The cryptosporidium parvum transcriptome during in vitro development

Mary J. Mauzy, Shinichiro Enomoto, Cheryl A. Lancto, Mitchell S. Abrahamsen, Mark S. Rutherford

Research output: Contribution to journalArticlepeer-review

63 Scopus citations

Abstract

Cryptosporidiosis is caused by an obligate intracellular parasite that has eluded global transcriptional or proteomic analysis of the intracellular developmental stages. The transcript abundance for 3,302 genes (87%) of the Cryptosporidium parvum protein coding genome was elucidated over a 72 hr infection within HCT8 cells using Real Time-PCR. The parasite had detectable transcription of all genes in vitro within at least one time point tested, and adjacent genes were not co-regulated. Five genes were not detected within the first 24 hr of infection, one containing two AP2 domains. The fewest genes detected were at 2 hr post infection, while 30% (985) of the genes have their highest expression at 48 and/or 72 hr. Nine expression clusters were formed over the entire 72 hr time course and indicate patterns of transcriptional increases at each of the 7 time points collected except 36 hr, including genes paralleling parasite 18S rRNA transcript levels. Clustering within only the first 24 hr of infection indicates spikes in expression at each of the 4 time points, a group paralleling 18S rRNA transcript levels, and a cluster with peaks at both 6 and 24 hr. All genes were classified into 18 functional categories, which were unequally distributed across clusters. Expression of metabolic, ribosomal and proteasome proteins did not parallel 18S rRNA levels indicating distinct biochemical profiles during developmental stage progression. Proteins involved in translation are over-represented at 6 hr, while structural proteins are over-represented at 12 hr. Standardization methods identified 107 genes with <80% at a single of its total expression at a single time point over 72 hr. This comprehensive transcriptome of the intracellular stages of C. parvum provides insight for understanding its complex development following parasitization of intestinal epithelial cells.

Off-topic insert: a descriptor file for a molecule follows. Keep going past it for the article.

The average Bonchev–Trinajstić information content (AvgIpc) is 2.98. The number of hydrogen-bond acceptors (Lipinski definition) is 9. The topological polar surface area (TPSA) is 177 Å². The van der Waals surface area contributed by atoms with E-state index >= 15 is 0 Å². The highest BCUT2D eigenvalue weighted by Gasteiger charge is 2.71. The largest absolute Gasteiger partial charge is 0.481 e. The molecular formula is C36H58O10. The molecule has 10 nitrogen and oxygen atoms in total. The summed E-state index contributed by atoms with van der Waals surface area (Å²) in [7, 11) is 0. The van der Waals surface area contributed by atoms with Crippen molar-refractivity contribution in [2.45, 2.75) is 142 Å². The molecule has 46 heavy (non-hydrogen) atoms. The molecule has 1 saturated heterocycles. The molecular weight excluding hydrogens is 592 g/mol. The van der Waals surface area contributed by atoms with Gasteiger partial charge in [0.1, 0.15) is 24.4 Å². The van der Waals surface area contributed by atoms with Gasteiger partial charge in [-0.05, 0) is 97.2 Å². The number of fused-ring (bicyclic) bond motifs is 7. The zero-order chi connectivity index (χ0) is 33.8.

Original languageEnglish (US)
Article numbere31715
JournalPloS one
Volume7
Issue number3
DOIs
StatePublished - Mar 15 2012

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